This is part two of a series on Paganism and Ethics, taken from an article I have had in my Book of Shadows for several years. The concept of ethics is one that I have spent much time thinking about, discussing, and teaching. I think all of us – Pagan and non-Pagan alike – could go far if we took a moment or two to consider the impact of ethics, morality, and behavior in our lives.
The Goddess Made Me Do It! (part 2)
So let’s take a closer look at these intertwined concepts of morality, behavior, and character that appear to define ethics. Morality often appears to have a divine component to it that pure legality does not. Many people think of morality in terms of “God’s” law, as opposed to legality which is “man’s” law. This is the position of orthodox Christianity, Judaism, and Islam. God defines morality and humans obey. And each of these tradition’s sacred texts, the Bible, the Torah, and the Qur’an respectively, are where one finds the specifics.
Avi Sagi and Daniel Stateman, in an article for the Journal of Religious Ethics, write:
“Since human beings are limited in their moral understanding and in their ability to pursue a moral activity in light of this understanding only unconditional obedience to God can ensure right moral behavior.”
And R. Zevi Hirsch Levin, from that same journal, explicitly claims
“that without religion we have neither morality nor virtue. Morality is determined by the Torah rather than by independent rational considerations.”
In both of these examples humanity is absolved from any personal responsibility in determining ethical and moral behavior beyond obedience to God or to God’s word. This is not a functional paradigm in the Pagan world, where we find neither a sacred text to defer to, nor do we find God “out there” somewhere in an objective position independent from ourselves.
Buddhism, a non-theistic tradition, provides us with an example of ethical and moral behavior without tying it to a concept of God or divinity. The basic Buddhist position can be stated in two parts: first, do not harm others and second, help others. Others include not only other humans but all sentient life. Some Buddhists schools of thought place more emphasis on the second part, helping others, than other schools do, but all emphasize the non harming aspect.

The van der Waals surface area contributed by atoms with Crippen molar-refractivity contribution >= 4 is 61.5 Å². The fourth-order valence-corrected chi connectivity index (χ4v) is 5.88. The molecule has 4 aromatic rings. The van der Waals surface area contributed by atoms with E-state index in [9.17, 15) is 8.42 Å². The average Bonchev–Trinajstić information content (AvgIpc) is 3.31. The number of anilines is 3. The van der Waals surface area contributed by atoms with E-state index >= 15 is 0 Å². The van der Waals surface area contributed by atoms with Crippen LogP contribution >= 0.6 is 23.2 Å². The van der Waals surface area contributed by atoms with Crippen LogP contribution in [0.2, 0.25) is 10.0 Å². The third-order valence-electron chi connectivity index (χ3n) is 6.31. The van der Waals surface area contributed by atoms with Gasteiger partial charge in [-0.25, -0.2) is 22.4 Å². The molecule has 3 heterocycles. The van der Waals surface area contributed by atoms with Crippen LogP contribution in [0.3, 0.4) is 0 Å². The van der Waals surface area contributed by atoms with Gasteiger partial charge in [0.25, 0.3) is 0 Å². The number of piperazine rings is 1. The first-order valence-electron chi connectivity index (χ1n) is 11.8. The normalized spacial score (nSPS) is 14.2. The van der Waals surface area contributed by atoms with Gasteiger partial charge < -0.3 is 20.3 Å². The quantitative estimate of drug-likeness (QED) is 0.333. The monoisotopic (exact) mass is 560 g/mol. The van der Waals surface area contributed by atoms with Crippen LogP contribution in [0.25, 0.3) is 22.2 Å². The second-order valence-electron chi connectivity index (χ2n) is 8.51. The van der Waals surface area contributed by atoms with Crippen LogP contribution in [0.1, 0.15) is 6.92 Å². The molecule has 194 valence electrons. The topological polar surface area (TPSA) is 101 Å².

To get more specific the Buddhist teaching of moral discipline includes the avoidance of the ten non-virtuous actions involving body, speech, and mind. The non-virtuous actions involving the body are killing, stealing, and engaging in sexual misconduct. Each of these things is very specifically defined. The non-virtuous actions involving speech are lying, harmful speech, divisive speech (meant to bring division between people), and gossip or idle speech. The non-virtuous actions involving the mind are harmful intent, ignorance (active repudiation of the central tenets of Buddhism), and coveting or desiring the wealth or possessions of another.
From the Buddhist perspective it is imperative that one follow these if one is to succeed in attaining enlightenment. The strict mental discipline and meditation practices are not sufficient for it is believed that any gains realized through these practices are offset by the karma incurred from one’s engaging in non-virtuous behavior. Here we see a swing of the pendulum entirely the other way. Humanity is now held fully accountable for determining ethical and moral behavior. Even if one chooses to just follow the moral codes of Buddhism, there is still a fundamental difference. The Buddhist canon was developed utilizing human logic and reasoning whereas the Christian, Jewish, and Islamic canons are generally considered to be “revelations” from God.
By combining these two concepts, the existence of and interaction with Deity and a deep respect and consideration for all forms of life we can start to form a foundation for Pagan ethics. Starhawk appeals to the immanence of the Goddess in the world and in all forms of life as her foundation for ethics and ethical behavior. She says:
“Love for life in all its forms is the basic ethic of Witchcraft. Witches are bound to honor and respect all living things, and to serve the life force. While the Craft recognizes that life feeds on life and that we must kill in order to survive, life is never taken needlessly, never squandered or wasted. Serving the life force means working to preserve the diversity of natural life, to prevent the poisoning of the environment and the destruction of species.”
While not as explicit as the Buddhists’ ten non-virtuous actions, this still gives us something concrete that we can work with. It connects ethics and morality to behaviors that support life.
If you think about it many of the things that most people, Pagan and non-Pagan alike, find morally objectionable often involve the lessening or taking of life. Such things as murder, rape, and incest are often thought of as moral crimes before being considered legal crimes. Robert Merrihew Adams, a Christian scholar, presents us with the idea of the morally horrible. He says,
“It is not a consciousness of a command or requirement laid on us by anyone, but a feeling about the actions themselves and their consequences. We feel there are certain things it would be horrible to do even if there were no authoritative rule or social pressure against them and even if they were not forbidden by God. … Our primary feelings about such deeds are not about violation of a rule or requirement, but about what is done to the victims.”
Mr. Adams appears to be appealing to a basic sense of “goodness” within humanity and a confidence that that goodness will prevail.
To read part one, click here: